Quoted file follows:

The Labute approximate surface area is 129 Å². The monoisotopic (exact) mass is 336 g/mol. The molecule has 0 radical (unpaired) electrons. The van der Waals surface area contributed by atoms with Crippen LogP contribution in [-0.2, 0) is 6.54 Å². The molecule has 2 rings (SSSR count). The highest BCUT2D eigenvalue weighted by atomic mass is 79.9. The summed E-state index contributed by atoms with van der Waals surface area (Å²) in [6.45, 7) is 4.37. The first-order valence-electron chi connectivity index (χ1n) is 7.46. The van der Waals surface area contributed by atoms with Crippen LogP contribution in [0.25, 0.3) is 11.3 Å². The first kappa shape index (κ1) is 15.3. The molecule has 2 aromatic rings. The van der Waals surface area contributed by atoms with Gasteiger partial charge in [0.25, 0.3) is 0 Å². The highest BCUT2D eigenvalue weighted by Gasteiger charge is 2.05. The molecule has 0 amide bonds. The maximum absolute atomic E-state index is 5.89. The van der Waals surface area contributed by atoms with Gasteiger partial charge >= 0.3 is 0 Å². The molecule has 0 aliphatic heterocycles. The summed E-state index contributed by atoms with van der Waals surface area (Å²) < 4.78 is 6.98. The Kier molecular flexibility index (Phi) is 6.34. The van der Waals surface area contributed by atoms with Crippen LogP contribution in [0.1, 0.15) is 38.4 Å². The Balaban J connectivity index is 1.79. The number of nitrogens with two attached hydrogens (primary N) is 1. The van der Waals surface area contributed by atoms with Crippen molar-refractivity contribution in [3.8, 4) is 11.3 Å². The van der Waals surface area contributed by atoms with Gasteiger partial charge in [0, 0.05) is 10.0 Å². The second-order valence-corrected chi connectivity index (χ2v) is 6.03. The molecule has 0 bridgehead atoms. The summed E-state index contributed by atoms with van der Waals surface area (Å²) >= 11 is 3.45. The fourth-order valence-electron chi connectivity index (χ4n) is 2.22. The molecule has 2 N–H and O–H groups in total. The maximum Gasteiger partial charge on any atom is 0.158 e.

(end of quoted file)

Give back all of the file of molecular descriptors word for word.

The Labute approximate surface area is 129 Å². The monoisotopic (exact) mass is 336 g/mol. The molecule has 0 radical (unpaired) electrons. The van der Waals surface area contributed by atoms with Crippen LogP contribution in [-0.2, 0) is 6.54 Å². The molecule has 2 rings (SSSR count). The highest BCUT2D eigenvalue weighted by atomic mass is 79.9. The summed E-state index contributed by atoms with van der Waals surface area (Å²) in [6.45, 7) is 4.37. The first-order valence-electron chi connectivity index (χ1n) is 7.46. The van der Waals surface area contributed by atoms with Crippen LogP contribution in [0.25, 0.3) is 11.3 Å². The first kappa shape index (κ1) is 15.3. The molecule has 2 aromatic rings. The van der Waals surface area contributed by atoms with Gasteiger partial charge in [0.25, 0.3) is 0 Å². The highest BCUT2D eigenvalue weighted by Gasteiger charge is 2.05. The molecule has 0 amide bonds. The maximum absolute atomic E-state index is 5.89. The van der Waals surface area contributed by atoms with Gasteiger partial charge >= 0.3 is 0 Å². The molecule has 0 aliphatic heterocycles. The summed E-state index contributed by atoms with van der Waals surface area (Å²) < 4.78 is 6.98. The Kier molecular flexibility index (Phi) is 6.34. The van der Waals surface area contributed by atoms with Crippen LogP contribution in [0.1, 0.15) is 38.4 Å². The Balaban J connectivity index is 1.79. The number of nitrogens with two attached hydrogens (primary N) is 1. The van der Waals surface area contributed by atoms with Crippen molar-refractivity contribution in [3.8, 4) is 11.3 Å². The van der Waals surface area contributed by atoms with Gasteiger partial charge in [0, 0.05) is 10.0 Å². The second-order valence-corrected chi connectivity index (χ2v) is 6.03. The molecule has 0 bridgehead atoms. The summed E-state index contributed by atoms with van der Waals surface area (Å²) >= 11 is 3.45. The fourth-order valence-electron chi connectivity index (χ4n) is 2.22. The molecule has 2 N–H and O–H groups in total. The maximum Gasteiger partial charge on any atom is 0.158 e.